rimmer
May 2nd, 2011, 08:20 AM
I'm unable to remove the chip again - I don't have the proper extraction-tool, nor the guts to potentially break chip, board or both, while trying to pry out the chip with a flat-head screwdriver.

TNC
May 2nd, 2011, 09:37 AM
Such a thing is an investment for life! :)

http://cgi.ebay.de/ws/eBayISAPI.dll?ViewItem&item=220755841873

Chuck(G)
May 2nd, 2011, 09:45 AM
Such a thing is an investment for life! :)

http://cgi.ebay.de/ws/eBayISAPI.dll?ViewItem&item=220755841873

Uh, the 8087 is a 40-pin DIP, not a PLCC. This is what you want for 0.600" DIPs:

http://www.specialized.net/Specialized/Assets/ProductImages/122X081_PLI.jpg

Forget the eBay no-name junk--the OK tool is only about $20.

You may want to remove the 8087 anyway--bent pins can be very difficult to see when the chip's in a socket. If you're worried about bent pins, get a 40-pin machine-pin DIP socket and insert the 8087 into it, then insert and extract the 8087+socket "stack" into the motherboard socket.

rimmer
May 2nd, 2011, 11:18 AM
Fantastic! Ordered one from Digikey!

Although, I'm 100% sure no pins are bent. I'm somewhat skilled in soldering and assembly of PCB's and IC components, and I know to be careful. All the same, I'm very grateful for all the advice I get from you fellow enthusiasts. And one can never get to many tools!! Anyone with recommendations for an extraction tool for x64 ram chips? I'm looking to consolidate my two RAM expansion boards, thus freeing up a slot for another use.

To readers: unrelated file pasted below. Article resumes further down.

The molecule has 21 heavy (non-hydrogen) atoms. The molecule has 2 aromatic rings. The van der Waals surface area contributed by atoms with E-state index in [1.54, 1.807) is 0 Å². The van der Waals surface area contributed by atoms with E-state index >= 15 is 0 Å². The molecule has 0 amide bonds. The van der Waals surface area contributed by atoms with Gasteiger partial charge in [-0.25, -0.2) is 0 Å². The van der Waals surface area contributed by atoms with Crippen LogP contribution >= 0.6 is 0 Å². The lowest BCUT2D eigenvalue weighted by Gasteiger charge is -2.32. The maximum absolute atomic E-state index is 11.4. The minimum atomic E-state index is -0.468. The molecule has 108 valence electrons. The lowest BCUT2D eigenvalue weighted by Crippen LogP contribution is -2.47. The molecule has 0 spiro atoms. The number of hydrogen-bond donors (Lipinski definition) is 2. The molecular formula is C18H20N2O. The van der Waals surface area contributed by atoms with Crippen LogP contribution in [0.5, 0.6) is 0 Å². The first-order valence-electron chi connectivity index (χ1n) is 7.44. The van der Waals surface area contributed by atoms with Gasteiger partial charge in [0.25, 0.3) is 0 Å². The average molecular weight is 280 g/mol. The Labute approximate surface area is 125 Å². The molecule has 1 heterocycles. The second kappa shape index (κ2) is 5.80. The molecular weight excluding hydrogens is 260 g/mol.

As to my original question; no one here on the board has ever experienced a "rouge" POST 131?

I'll check the cassette jumper/switch now, and post my findings. But I *know* I re-configured nothing in this regard, and I *know* the POST wasn't there before!

pearce_jj
May 2nd, 2011, 12:22 PM
I recall reading on here before that the DIP switches may look switched but actually aren't quite home. Just a thought.

TNC
May 3rd, 2011, 09:04 AM
Uh, the 8087 is a 40-pin DIP, not a PLCC.

Mine looks very similar to that I've posted and it works with PLCC, DIP. I've pulled RAM modules off a 286 and some other DIP chips. :)

KoJ
May 10th, 2011, 10:43 PM
Maybe the relay on the 5150's motherboard got stuck. It's the rectangular component with the translucent cover near the cassette port. Try tapping it gently with the back of a screw driver.

sergey
May 11th, 2011, 03:42 PM
The Intel 8087 FPU states: (I guess this is an original 10MHz part?!)
D8087
L9500422
(c) Intel '80

So, could the FPU be "to fast" for my 5150? Or am I missing something? I got the FPU last week, NOS from the Ukraine. Still in the Intel rail-thing.
/Anders

It seems that you have a 5 MHz version (D8087), 10 MHz versions have "-1" suffix, like: D8087-1

There is no "too fast" FPUs, faster FPU will work with slower CPUs.

pearce_jj
May 20th, 2011, 05:37 AM
Just wondering if this ever got sorted?

modem7
May 20th, 2011, 02:26 PM
Just wondering if this ever got sorted?
Yes. Look at the edit to the first post.

pearce_jj
May 21st, 2011, 12:49 AM
Thanks.